Each time I have the privilege to be in a district, people are working enormously hard and, commonly, focused in many different directions. One question, “What is the most important focus for your year?” …yields answers like, – “do it all” “high student success” “work in PLC’s” “use data to drive instruction” “make sure no kids fall through the cracks” and the list goes on. The next question asked is to clarify, “And what does that mean to each member of the team?”

As a leader, what will all members of your team say is the most important focus/goal of their work? How are they reflecting on how they are doing, with what data or visible results? Let’s use the example of “working in a PLC,” and consider the questions below.

  • What specifically does that mean you will see and hear when it is occurring?
  • What is the purpose of working in a PLC?
  • What does each member believe is the benefit to themselves working this way?
  • What are the benchmark self-assessments along the way to support the focus?

There may be many things that demand focus.

  • Which 3-5 things will influence the advancement of many goals and targets?
  • What metaphor or visual provides the image of how a few targeted things influence many results?
  • What data impacts many targets- just in the nature of changes made from it?

Without a clear direction, any destination is okay. With a clear direction, people know for certain what to give their motivation and energy to, why it will make a difference, and what makes this destination important to the greater vision and results. You probably are already thinking it may be a good time to lead some team members in a conversation to see where we are in our journey to the destination this year. One thing we know for sure, it will bring greater clarity and results and an accelerated journey.

The Leadership Gift of Hope

“Hopeful individuals, families, organizations, and communities THRIVE!”

The focus of this month’s social media series are 3 Leadership gifts – solitude, resilience, and hope. Previously, we unwrapped the gifts of solitude and resilience. Now, we are ready to find out how this final gift . . . the gift of hope, when added to the previous two, amplifies the possibilities for even more powerful leadership.

A 2nd session I attended at the International Coach Federation was not a new topic. In fact, it’s one we often make light of when people are setting goals. Often, we hear the language, “I hope I will be able to use all the skills I have learned in this seminar” to which we have replied, “Hope is not a strategy.” Well, as it happens, it IS a strategy and a very powerful one, at that!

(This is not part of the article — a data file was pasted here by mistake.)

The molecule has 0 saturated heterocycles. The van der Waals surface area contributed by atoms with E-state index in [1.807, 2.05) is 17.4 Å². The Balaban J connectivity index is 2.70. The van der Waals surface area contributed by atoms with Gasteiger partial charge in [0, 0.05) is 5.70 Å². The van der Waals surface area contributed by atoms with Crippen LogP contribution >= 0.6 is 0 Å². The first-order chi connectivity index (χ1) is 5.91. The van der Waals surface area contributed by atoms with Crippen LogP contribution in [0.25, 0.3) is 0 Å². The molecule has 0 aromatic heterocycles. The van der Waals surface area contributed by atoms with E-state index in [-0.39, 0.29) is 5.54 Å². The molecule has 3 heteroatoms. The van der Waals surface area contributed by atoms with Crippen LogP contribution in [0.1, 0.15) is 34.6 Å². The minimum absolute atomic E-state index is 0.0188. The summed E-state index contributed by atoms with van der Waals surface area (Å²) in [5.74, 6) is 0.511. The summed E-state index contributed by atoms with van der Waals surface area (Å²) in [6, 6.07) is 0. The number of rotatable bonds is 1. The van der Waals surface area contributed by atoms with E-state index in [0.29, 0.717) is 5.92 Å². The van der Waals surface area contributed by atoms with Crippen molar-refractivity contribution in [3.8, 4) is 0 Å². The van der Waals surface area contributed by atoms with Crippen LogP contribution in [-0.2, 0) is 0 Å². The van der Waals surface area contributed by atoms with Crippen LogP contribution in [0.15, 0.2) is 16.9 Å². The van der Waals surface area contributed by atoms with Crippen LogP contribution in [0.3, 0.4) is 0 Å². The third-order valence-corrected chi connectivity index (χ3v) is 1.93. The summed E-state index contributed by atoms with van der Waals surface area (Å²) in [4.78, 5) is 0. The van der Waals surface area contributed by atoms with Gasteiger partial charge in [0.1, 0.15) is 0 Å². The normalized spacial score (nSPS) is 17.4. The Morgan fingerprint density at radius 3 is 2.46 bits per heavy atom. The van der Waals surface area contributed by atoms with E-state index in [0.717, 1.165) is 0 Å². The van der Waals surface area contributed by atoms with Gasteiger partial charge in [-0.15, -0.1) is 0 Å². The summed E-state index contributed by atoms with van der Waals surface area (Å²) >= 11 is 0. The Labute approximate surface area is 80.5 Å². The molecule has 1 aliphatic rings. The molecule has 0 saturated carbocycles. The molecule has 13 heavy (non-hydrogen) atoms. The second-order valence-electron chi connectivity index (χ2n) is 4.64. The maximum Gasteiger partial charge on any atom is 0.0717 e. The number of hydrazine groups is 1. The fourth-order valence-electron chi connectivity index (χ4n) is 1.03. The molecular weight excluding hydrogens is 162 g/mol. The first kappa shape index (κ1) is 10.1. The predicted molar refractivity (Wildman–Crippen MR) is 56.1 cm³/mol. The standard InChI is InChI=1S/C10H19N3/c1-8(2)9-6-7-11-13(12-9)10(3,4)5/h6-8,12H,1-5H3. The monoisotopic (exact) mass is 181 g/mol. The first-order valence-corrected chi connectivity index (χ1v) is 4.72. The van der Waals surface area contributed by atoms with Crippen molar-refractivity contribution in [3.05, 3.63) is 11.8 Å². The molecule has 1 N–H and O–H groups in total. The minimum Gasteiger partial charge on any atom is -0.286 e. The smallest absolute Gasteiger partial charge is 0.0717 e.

With this realization, came the third gift of leadership – the gift of hope. Hope is one of the top predictors of well-being for adults and children. It is part of our core as human beings. And, hope is the leading predictor of satisfaction and happiness in life.

Hope is universal across race, gender, culture, etc. and is not related to income, social status, intelligence, or morality. Hope can be measured. Shane Lopez, in Making Hope Happen, speaks of the beliefs of High Hope People.

High Hope People Believe

  1. The future will be better than the present.
  2. I have the power to make it so.
  3. There are many paths to my goals.
  4. None of them is free of obstacles.

What was really exciting in the session was the presenters’ connection to the neuroscience of hope and trust. Guess what! It matches what we have learned about SCARF and the importance of safety for the brain to be a “hopeful brain”.

Hope Theory contends that there is a distinction between Will Power and Way Power and that it takes both for the emergence of hope. One without the other is merely a wish. Perhaps, that is why we said hope is not a strategy. Both “will power” and “way power” are required for it to become an expectation for goal attainment.

Let’s Make it Personal

Think of a time when you lost hope. How did you know? What did you do to regain it? Who, if anyone, supported you in regaining your hope?

Leadership and Hope
Lopez says, “A leader’s personal hope is a public resource.” Because hope is a personal philosophy, the leader is in a unique position of influence holding the potential to build hope in others. Many of the convocation speeches given by Superintendents as our school year began offered a vision of hope focusing on the future, speaking about will power and way power, building capacity in others to carry the vision of hope forward.

So, these three gifts of leadership – solitude, resilience, and hope showed up unexpectedly in succession creating the opportunity for greater meaning for me. It was only in quietness that I could discover the connection and recognize that these are the attributes of a coach leader – one who reflects, bounces back, and believes in a better world for us all!

How are you using these three gifts – solitude, resilience, and hope?

Reference: Howells, K & Johnston, K (2017) Leveraging The Science Of Hope And Trust In Coaching. International Coach Federation Conference. Washington, DC.